The encryption war may have begun when former NSA contractor Edward Snowden leaked details on the extent of government surveillance, but it was jump-started when one of the largest tech companies in the world stood up against the Federal Bureau of Investigation.
The Apple vs. FBI showdown rejuvenated talks about privacy on our smartphones, and pushed many companies to strengthen encryption for their services — for example, Google, WhatsApp and Facebook all promised to bolster encryption on their apps, and the latter may finally be ready to take action. This summer, Facebook may offer up an encryption mode in its Messenger app, according to The Guardian.
Apple and Google began encrypting smartphones by default in recent years, and Apple has offered end-to-end encryption in iMessage — that means only the sender and receiver can see the content of the message. WhatsApp, which is owned by Facebook, made the first move in the wake of the controversy between Apple and the FBI that was tied to the San Bernardino, California, shooting case — it enabled end-to-end encrypted messaging by default for its more than 1 billion users.
Not too long after, Google announced plans to release a new messaging app called Allo this summer, and the app will feature an Incognito Mode that uses end-to-end encryption. The mode is a compromise — a way to have end-to-end encryption, while still being able to use features like the artificially intelligent Google Assistant, a Google representative told Digital Trends.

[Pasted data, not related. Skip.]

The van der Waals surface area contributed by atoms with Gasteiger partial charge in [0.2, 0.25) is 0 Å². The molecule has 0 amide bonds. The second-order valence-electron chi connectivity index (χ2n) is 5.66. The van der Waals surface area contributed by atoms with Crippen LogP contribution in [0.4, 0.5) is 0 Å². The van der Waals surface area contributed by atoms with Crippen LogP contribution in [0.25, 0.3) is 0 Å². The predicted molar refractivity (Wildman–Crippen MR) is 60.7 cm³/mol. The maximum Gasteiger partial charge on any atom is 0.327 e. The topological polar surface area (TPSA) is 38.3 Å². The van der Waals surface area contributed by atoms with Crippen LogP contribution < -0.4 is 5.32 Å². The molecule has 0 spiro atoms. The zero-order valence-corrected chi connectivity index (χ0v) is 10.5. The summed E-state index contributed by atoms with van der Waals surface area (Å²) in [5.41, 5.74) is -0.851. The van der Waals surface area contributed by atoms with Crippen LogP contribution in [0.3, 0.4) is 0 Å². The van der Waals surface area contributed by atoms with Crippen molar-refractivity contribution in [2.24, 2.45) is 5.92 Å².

It looks as though Facebook Messenger’s “encrypted mode” will work similarly, as enabling it app-wide would cripple new machine-learning features the social media giant is adding in. Facebook unveiled bots for the Messenger platform at its developer conference in April. These bots offer a wide range of features, such as booking a hotel through a messaging thread, or accessing the latest news headlines.
These rather personal features that are primarily curated by user data won’t work if end-to-end encryption was on by default in Messenger or Allo. By offering an encrypted mode, Google and Facebook very much want to offer people a secure environment, but do not want to throw away their primary goals of utilizing user data to improve their other services.
Facebook said it does not “comment on rumor or speculation.”
While Allo is encrypted, Google faced backlash for not enabling end-to-end encryption by default in the new app. One Google engineer vowed to push for default end-to-end encryption before the app launches in the summer — we’ll have to wait and see if his efforts succeeded.
End-to-end encryption has been causing problems for law enforcement that need to access devices in criminal or terrorism investigations. Authorities cannot simply go to Apple or WhatsApp and ask for the content of the messages, as the companies themselves cannot access them. FBI Director James Comey has warned that we will be seeing more access-related cases as encryption becomes more widespread.
Apple rejected a court order in February that demanded the company to create a tool to weaken the encryption on the San Bernardino shooter’s iPhone. The company worried that in the wrong hands, this tool could jeopardize the security and privacy of all Apple customers. Most of Silicon Valley agreed.
Facebook has owned WhatsApp for almost two years now, so it’s not surprising to see the company porting over some well-known and will-liked features such as encryption into its own messaging app.
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